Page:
2. The Art of Resting. Gosh this one took me a hella long time to embody. Friends who have known me for a long time will often ask me what changed in regards to my condition, as they saw how bad it used to be for me, walking with a pain and being incredibly limited in movement with high pain levels and now I’m at the point where no one would know I’m someone who lives with chronic pain and physical limitations. And the answer I give them is this: the greatest thing that has helped my condition is that I’ve learned the vital importance and power of the art of resting. It used to be that I fought against resting tooth and nail – No! I shouldn’t be resting, I should be doing something more important & productive!! Resting means I’m lazy and selfish and and and!!! Despite what my body was telling me very clearly, I would rally against resting, trying to push through with the no pain no gain sort of approach (which is just death and destruction to those of us living with chronic pain). And early on, even when I was laying down (because I had no choice but to lay down because my pain was so bad) I certainly wasn’t resting – my body was laying down but my mind was super spinning and fighting and hating the fact that I was in pain and laying down in the middle of the day. So for me, I learned that the art of resting involves resting both body & mind. It became absolutely necessary for me to learn how to rest without feeling guilty about it; without feeling like I should be doing something else. It took me a lot of practice – and it was worth every bit of the challenges I had learning how to do it. For me still currently, I regard resting/napping as my super hero power. I am able to do quite a bit with my time these days and it’s largely because I diligently manage and balance my time every single day in between activity and rest. I put a great deal of importance on the art of resting in my life. And I regard resting not as selfish but actually as one of the most altruistic acts I can do. Self-care directly translates to my ability to help care for others. When I’m miserable, so is my husband, so are my friends when they’re around me. Resting is what gives me ongoing strength and fuel to keep doing the things I am still able to do, even though what I can do is in some ways very different than what my pre-injury self could do.

Additionally, I will share the importance of finding/appreciating/investing in activities we are still able to do. Cultivating joy is so important – so trying to activate energy in the direction of the things we can still do vs. what we can no longer do was really important for me. I have had many different kinds of gratitude practices I’d done over the years too and have gotten so much benefit from strengthening my gratitude muscle – I have a daily and active practice of connecting with gratitude and it deeply enriches my life and my relationship with myself and the world around me. Perhaps something fun for you to do is something I’ve done in the past where I had a gratitude buddy to share with once a week or once every 2-weeks – so we checked in with each other and each shared our recent gratitudes, with maybe a little commentary about why we were grateful for the things we mentioned.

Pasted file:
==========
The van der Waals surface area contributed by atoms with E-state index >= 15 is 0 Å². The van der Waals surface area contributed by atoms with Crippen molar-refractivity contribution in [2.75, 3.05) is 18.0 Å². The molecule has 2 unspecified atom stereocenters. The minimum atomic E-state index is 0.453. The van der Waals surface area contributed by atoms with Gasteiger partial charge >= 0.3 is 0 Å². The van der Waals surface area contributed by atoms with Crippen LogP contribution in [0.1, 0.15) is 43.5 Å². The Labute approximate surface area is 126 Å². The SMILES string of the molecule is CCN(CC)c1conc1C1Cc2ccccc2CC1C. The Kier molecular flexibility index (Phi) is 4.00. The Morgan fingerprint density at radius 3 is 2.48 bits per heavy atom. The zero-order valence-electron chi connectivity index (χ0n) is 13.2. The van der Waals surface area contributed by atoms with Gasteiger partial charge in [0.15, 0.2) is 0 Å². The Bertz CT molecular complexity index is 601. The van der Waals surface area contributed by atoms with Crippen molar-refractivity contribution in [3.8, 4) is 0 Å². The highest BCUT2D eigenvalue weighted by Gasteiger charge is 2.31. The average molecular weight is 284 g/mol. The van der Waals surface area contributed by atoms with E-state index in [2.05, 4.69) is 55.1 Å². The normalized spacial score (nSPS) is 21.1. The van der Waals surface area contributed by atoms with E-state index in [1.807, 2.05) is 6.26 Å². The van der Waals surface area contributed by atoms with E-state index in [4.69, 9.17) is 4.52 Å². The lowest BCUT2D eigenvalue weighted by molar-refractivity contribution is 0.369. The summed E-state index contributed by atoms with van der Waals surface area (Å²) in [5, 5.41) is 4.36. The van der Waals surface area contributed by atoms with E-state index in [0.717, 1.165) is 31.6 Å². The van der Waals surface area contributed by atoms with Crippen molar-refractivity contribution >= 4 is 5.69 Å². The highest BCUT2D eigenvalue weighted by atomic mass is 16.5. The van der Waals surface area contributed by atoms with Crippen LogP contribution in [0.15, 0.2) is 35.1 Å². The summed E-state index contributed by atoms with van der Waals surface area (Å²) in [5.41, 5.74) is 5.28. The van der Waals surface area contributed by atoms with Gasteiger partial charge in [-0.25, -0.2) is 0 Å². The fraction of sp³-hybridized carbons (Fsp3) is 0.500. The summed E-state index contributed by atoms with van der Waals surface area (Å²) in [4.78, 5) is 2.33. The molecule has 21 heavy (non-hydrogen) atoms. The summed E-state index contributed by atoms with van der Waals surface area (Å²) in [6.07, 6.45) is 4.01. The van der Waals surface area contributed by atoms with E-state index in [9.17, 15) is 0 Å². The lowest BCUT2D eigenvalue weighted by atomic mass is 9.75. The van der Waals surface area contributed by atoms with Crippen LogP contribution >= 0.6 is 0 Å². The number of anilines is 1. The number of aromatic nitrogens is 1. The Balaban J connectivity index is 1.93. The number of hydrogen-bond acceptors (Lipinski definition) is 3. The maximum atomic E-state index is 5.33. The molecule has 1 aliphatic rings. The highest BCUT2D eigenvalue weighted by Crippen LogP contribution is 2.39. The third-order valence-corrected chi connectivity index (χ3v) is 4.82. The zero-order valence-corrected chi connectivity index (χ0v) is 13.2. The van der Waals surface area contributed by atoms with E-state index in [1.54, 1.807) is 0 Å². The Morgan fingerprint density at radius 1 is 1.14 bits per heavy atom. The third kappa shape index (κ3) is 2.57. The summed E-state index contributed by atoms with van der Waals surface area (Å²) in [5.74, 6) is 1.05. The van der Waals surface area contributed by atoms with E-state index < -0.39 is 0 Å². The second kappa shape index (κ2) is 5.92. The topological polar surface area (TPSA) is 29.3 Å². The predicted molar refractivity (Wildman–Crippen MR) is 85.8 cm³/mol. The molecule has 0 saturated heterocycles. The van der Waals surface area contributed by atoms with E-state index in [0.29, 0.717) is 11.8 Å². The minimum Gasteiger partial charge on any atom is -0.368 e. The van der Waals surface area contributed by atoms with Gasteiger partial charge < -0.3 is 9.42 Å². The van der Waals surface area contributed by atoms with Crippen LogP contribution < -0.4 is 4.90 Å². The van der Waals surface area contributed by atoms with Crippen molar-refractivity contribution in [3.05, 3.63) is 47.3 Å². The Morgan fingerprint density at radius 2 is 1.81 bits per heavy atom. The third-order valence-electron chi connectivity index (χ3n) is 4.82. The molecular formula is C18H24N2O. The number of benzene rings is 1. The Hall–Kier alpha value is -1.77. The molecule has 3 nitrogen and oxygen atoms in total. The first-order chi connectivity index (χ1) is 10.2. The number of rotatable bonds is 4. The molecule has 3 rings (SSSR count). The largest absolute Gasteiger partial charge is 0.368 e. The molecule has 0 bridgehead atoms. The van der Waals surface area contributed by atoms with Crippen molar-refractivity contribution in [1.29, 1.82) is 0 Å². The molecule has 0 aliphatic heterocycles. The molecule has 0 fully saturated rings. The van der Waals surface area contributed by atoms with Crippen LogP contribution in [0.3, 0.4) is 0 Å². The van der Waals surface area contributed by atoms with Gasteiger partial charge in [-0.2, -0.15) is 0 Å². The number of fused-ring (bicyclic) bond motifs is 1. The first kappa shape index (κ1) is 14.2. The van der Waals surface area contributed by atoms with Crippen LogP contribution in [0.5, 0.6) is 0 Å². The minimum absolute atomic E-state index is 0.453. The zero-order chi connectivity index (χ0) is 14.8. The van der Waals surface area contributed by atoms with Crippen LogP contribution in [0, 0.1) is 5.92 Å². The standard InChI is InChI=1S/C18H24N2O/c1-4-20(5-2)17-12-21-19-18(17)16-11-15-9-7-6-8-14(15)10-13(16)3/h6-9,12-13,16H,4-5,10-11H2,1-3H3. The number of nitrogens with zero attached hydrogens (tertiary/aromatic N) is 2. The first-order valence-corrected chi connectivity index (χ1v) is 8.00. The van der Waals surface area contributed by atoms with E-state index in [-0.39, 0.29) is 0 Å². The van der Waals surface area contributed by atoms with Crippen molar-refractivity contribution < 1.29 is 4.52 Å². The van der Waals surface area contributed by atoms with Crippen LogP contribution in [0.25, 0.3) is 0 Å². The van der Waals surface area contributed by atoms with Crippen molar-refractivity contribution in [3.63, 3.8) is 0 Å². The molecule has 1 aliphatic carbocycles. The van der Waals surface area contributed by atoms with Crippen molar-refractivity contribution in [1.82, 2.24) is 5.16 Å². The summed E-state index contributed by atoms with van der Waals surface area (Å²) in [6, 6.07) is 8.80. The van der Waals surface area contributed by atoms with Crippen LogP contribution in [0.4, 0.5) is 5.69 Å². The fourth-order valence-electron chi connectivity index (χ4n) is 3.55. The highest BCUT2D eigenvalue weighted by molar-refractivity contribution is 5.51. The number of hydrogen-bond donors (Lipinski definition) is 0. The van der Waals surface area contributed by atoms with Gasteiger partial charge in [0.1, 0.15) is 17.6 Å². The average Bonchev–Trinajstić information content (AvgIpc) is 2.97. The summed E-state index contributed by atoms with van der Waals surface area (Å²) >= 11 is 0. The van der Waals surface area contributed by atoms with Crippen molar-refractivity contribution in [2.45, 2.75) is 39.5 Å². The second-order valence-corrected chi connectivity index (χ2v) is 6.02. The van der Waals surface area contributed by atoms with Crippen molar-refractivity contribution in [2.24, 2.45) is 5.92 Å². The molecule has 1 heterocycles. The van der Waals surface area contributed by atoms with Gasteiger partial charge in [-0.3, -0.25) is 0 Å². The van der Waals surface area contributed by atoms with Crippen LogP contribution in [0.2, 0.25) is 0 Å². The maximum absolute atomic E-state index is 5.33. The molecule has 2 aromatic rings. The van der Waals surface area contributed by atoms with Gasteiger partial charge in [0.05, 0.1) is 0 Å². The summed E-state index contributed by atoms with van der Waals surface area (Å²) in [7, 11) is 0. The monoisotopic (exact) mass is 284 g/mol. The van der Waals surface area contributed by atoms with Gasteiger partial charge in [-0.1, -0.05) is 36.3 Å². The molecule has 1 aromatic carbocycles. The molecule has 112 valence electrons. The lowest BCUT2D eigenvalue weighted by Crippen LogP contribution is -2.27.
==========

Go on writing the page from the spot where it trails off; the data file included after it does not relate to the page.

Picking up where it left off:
I’m a big proponent of starting small to work big, as I like to call it. Starting with small small super doable steps sets us up for success when it comes to bringing on board anything new in the way of change work/growth work. And I would encourage this approach with meditation too, if that is something you are interested in cultivating in your life. Please don’t feel like you have to sit for some long hellish amount of time in order to do it right or that you have to sit in some particular position. If you do want to start a meditation practice, I would suggest you start with 2-minutes. And be in a position that is comfortable for you, or as comfortable as you can get. It might be laying down. It might be sitting on your couch. Set a timer for 2-min and see if during that 2-min you can offer yourself kindness and practice to enjoy your in-breath and out-breath for just a breath or two. If silence is too much for 2-min, put on some ambient music you enjoy and have that accompany you for the 2-min, to help your mind settle. If the 2-min feels doable, continue sitting (or laying) for 2-min maybe 3-5 days a week and then feel things out for yourself – maybe you feel ready to increase to 4 or 5-min after a couple of weeks, and maybe not. The point is to start with a really doable amount of time in sitting meditation and not to set goals that are near impossible to stick with – consistency is more important than the length of time you sit for. There are some meditation apps I’ve heard great things about too that might be helpful – Insight Timer is one of them. Smiling Mind and Stop, Breathe & Think are others I’ve heard good things about. These are also all free, or have free options involved with them. 10% Happier might also be worth looking into (which is an app and podcast). Having guided meditations (and keeping them short) can be helpful.